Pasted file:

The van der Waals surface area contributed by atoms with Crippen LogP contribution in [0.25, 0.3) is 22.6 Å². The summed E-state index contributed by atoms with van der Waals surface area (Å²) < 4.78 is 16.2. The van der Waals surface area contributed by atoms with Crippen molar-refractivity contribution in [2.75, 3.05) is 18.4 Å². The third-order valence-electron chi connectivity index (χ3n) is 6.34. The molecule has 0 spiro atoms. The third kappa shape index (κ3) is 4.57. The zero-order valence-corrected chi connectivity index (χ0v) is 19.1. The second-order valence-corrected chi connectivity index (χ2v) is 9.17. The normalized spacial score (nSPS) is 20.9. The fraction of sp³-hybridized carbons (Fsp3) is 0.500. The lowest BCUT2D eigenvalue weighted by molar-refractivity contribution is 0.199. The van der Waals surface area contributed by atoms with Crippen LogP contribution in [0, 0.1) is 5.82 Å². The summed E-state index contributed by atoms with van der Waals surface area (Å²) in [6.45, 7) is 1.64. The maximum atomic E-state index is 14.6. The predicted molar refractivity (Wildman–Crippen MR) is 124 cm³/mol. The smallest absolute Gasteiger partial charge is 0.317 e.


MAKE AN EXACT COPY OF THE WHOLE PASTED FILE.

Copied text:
The van der Waals surface area contributed by atoms with Crippen LogP contribution in [0.25, 0.3) is 22.6 Å². The summed E-state index contributed by atoms with van der Waals surface area (Å²) < 4.78 is 16.2. The van der Waals surface area contributed by atoms with Crippen molar-refractivity contribution in [2.75, 3.05) is 18.4 Å². The third-order valence-electron chi connectivity index (χ3n) is 6.34. The molecule has 0 spiro atoms. The third kappa shape index (κ3) is 4.57. The zero-order valence-corrected chi connectivity index (χ0v) is 19.1. The second-order valence-corrected chi connectivity index (χ2v) is 9.17. The normalized spacial score (nSPS) is 20.9. The fraction of sp³-hybridized carbons (Fsp3) is 0.500. The lowest BCUT2D eigenvalue weighted by molar-refractivity contribution is 0.199. The van der Waals surface area contributed by atoms with Crippen LogP contribution in [0, 0.1) is 5.82 Å². The summed E-state index contributed by atoms with van der Waals surface area (Å²) in [6.45, 7) is 1.64. The maximum atomic E-state index is 14.6. The predicted molar refractivity (Wildman–Crippen MR) is 124 cm³/mol. The smallest absolute Gasteiger partial charge is 0.317 e.